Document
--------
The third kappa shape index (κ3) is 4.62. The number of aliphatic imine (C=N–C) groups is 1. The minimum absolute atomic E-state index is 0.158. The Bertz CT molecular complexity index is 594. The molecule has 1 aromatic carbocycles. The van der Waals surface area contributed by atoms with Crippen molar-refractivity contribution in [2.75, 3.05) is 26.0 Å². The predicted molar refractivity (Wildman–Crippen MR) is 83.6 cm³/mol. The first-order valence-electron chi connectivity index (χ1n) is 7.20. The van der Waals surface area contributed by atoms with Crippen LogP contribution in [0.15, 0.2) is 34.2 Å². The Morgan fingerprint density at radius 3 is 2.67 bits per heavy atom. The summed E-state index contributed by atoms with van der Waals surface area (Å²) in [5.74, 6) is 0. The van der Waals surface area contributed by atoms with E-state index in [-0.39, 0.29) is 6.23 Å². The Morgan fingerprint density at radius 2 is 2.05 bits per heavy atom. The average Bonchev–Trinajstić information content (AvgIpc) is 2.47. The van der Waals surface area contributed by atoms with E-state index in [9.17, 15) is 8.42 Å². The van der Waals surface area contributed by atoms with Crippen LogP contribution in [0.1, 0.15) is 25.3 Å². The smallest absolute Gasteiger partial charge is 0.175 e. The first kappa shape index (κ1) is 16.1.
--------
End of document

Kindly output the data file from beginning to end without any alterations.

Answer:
The third kappa shape index (κ3) is 4.62. The number of aliphatic imine (C=N–C) groups is 1. The minimum absolute atomic E-state index is 0.158. The Bertz CT molecular complexity index is 594. The molecule has 1 aromatic carbocycles. The van der Waals surface area contributed by atoms with Crippen molar-refractivity contribution in [2.75, 3.05) is 26.0 Å². The predicted molar refractivity (Wildman–Crippen MR) is 83.6 cm³/mol. The first-order valence-electron chi connectivity index (χ1n) is 7.20. The van der Waals surface area contributed by atoms with Crippen LogP contribution in [0.15, 0.2) is 34.2 Å². The Morgan fingerprint density at radius 3 is 2.67 bits per heavy atom. The summed E-state index contributed by atoms with van der Waals surface area (Å²) in [5.74, 6) is 0. The van der Waals surface area contributed by atoms with E-state index in [-0.39, 0.29) is 6.23 Å². The Morgan fingerprint density at radius 2 is 2.05 bits per heavy atom. The average Bonchev–Trinajstić information content (AvgIpc) is 2.47. The van der Waals surface area contributed by atoms with E-state index in [9.17, 15) is 8.42 Å². The van der Waals surface area contributed by atoms with Crippen LogP contribution in [0.1, 0.15) is 25.3 Å². The smallest absolute Gasteiger partial charge is 0.175 e. The first kappa shape index (κ1) is 16.1.